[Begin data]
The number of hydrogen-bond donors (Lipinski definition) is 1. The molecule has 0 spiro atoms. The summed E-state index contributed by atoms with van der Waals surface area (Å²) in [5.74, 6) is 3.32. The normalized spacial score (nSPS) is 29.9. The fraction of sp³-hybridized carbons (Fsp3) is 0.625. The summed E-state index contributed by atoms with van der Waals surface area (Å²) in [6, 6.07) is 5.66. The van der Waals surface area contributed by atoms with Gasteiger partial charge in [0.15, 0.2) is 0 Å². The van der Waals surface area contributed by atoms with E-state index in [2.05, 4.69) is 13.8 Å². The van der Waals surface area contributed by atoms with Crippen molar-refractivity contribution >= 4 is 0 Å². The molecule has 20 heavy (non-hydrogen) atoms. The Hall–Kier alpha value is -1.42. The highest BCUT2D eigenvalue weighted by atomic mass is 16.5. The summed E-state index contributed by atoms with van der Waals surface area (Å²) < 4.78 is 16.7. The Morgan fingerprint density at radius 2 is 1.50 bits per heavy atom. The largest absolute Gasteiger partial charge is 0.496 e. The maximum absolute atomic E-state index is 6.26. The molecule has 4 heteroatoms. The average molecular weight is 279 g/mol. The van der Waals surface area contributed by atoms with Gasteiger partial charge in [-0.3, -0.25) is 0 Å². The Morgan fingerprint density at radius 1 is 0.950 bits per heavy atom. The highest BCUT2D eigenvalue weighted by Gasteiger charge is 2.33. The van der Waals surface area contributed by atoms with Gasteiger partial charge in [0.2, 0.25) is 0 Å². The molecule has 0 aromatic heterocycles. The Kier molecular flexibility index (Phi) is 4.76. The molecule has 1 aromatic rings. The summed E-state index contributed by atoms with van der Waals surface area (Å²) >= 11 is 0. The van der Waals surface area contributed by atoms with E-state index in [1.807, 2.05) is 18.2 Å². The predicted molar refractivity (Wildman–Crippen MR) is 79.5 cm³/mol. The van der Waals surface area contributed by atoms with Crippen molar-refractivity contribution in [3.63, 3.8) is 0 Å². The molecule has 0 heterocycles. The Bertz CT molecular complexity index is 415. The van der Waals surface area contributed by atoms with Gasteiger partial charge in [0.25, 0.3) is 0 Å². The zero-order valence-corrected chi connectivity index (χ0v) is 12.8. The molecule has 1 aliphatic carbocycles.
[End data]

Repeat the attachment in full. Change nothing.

The number of hydrogen-bond donors (Lipinski definition) is 1. The molecule has 0 spiro atoms. The summed E-state index contributed by atoms with van der Waals surface area (Å²) in [5.74, 6) is 3.32. The normalized spacial score (nSPS) is 29.9. The fraction of sp³-hybridized carbons (Fsp3) is 0.625. The summed E-state index contributed by atoms with van der Waals surface area (Å²) in [6, 6.07) is 5.66. The van der Waals surface area contributed by atoms with Gasteiger partial charge in [0.15, 0.2) is 0 Å². The van der Waals surface area contributed by atoms with E-state index in [2.05, 4.69) is 13.8 Å². The van der Waals surface area contributed by atoms with Crippen molar-refractivity contribution >= 4 is 0 Å². The molecule has 20 heavy (non-hydrogen) atoms. The Hall–Kier alpha value is -1.42. The highest BCUT2D eigenvalue weighted by atomic mass is 16.5. The summed E-state index contributed by atoms with van der Waals surface area (Å²) < 4.78 is 16.7. The Morgan fingerprint density at radius 2 is 1.50 bits per heavy atom. The largest absolute Gasteiger partial charge is 0.496 e. The maximum absolute atomic E-state index is 6.26. The molecule has 4 heteroatoms. The average molecular weight is 279 g/mol. The van der Waals surface area contributed by atoms with Gasteiger partial charge in [-0.3, -0.25) is 0 Å². The Morgan fingerprint density at radius 1 is 0.950 bits per heavy atom. The highest BCUT2D eigenvalue weighted by Gasteiger charge is 2.33. The van der Waals surface area contributed by atoms with Gasteiger partial charge in [0.2, 0.25) is 0 Å². The molecule has 0 aromatic heterocycles. The Kier molecular flexibility index (Phi) is 4.76. The molecule has 1 aromatic rings. The summed E-state index contributed by atoms with van der Waals surface area (Å²) >= 11 is 0. The van der Waals surface area contributed by atoms with E-state index in [1.807, 2.05) is 18.2 Å². The predicted molar refractivity (Wildman–Crippen MR) is 79.5 cm³/mol. The van der Waals surface area contributed by atoms with Crippen molar-refractivity contribution in [3.63, 3.8) is 0 Å². The molecule has 0 heterocycles. The Bertz CT molecular complexity index is 415. The van der Waals surface area contributed by atoms with Gasteiger partial charge in [0.25, 0.3) is 0 Å². The zero-order valence-corrected chi connectivity index (χ0v) is 12.8. The molecule has 1 aliphatic carbocycles.